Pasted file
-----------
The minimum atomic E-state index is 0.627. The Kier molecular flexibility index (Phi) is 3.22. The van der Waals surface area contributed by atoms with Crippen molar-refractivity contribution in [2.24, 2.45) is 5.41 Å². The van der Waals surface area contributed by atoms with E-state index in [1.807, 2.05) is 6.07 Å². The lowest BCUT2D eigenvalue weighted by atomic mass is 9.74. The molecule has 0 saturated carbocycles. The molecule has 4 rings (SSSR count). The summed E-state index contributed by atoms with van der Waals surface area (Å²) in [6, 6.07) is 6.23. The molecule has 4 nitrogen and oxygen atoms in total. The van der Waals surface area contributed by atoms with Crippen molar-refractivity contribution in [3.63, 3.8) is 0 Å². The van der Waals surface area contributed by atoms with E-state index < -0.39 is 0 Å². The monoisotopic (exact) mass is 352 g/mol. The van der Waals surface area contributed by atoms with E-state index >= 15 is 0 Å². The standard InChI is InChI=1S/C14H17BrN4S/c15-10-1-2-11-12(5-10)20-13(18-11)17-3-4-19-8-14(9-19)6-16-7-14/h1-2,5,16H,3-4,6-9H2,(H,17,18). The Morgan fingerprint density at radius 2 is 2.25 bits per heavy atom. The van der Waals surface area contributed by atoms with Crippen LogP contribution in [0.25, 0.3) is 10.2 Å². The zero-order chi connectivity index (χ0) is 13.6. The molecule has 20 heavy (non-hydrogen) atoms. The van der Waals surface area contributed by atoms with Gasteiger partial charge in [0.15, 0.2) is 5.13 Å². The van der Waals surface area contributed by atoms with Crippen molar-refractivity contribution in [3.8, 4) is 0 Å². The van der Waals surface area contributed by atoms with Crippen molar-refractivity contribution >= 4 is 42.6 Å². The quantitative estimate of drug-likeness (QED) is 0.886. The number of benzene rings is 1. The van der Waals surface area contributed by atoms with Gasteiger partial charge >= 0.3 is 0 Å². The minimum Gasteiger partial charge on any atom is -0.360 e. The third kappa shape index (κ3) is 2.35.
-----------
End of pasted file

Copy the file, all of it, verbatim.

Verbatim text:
The minimum atomic E-state index is 0.627. The Kier molecular flexibility index (Phi) is 3.22. The van der Waals surface area contributed by atoms with Crippen molar-refractivity contribution in [2.24, 2.45) is 5.41 Å². The van der Waals surface area contributed by atoms with E-state index in [1.807, 2.05) is 6.07 Å². The lowest BCUT2D eigenvalue weighted by atomic mass is 9.74. The molecule has 0 saturated carbocycles. The molecule has 4 rings (SSSR count). The summed E-state index contributed by atoms with van der Waals surface area (Å²) in [6, 6.07) is 6.23. The molecule has 4 nitrogen and oxygen atoms in total. The van der Waals surface area contributed by atoms with Crippen molar-refractivity contribution in [3.63, 3.8) is 0 Å². The van der Waals surface area contributed by atoms with E-state index < -0.39 is 0 Å². The monoisotopic (exact) mass is 352 g/mol. The van der Waals surface area contributed by atoms with E-state index >= 15 is 0 Å². The standard InChI is InChI=1S/C14H17BrN4S/c15-10-1-2-11-12(5-10)20-13(18-11)17-3-4-19-8-14(9-19)6-16-7-14/h1-2,5,16H,3-4,6-9H2,(H,17,18). The Morgan fingerprint density at radius 2 is 2.25 bits per heavy atom. The van der Waals surface area contributed by atoms with Crippen LogP contribution in [0.25, 0.3) is 10.2 Å². The zero-order chi connectivity index (χ0) is 13.6. The molecule has 20 heavy (non-hydrogen) atoms. The van der Waals surface area contributed by atoms with Gasteiger partial charge in [0.15, 0.2) is 5.13 Å². The van der Waals surface area contributed by atoms with Crippen molar-refractivity contribution in [3.8, 4) is 0 Å². The van der Waals surface area contributed by atoms with Crippen molar-refractivity contribution >= 4 is 42.6 Å². The quantitative estimate of drug-likeness (QED) is 0.886. The number of benzene rings is 1. The van der Waals surface area contributed by atoms with Gasteiger partial charge >= 0.3 is 0 Å². The minimum Gasteiger partial charge on any atom is -0.360 e. The third kappa shape index (κ3) is 2.35.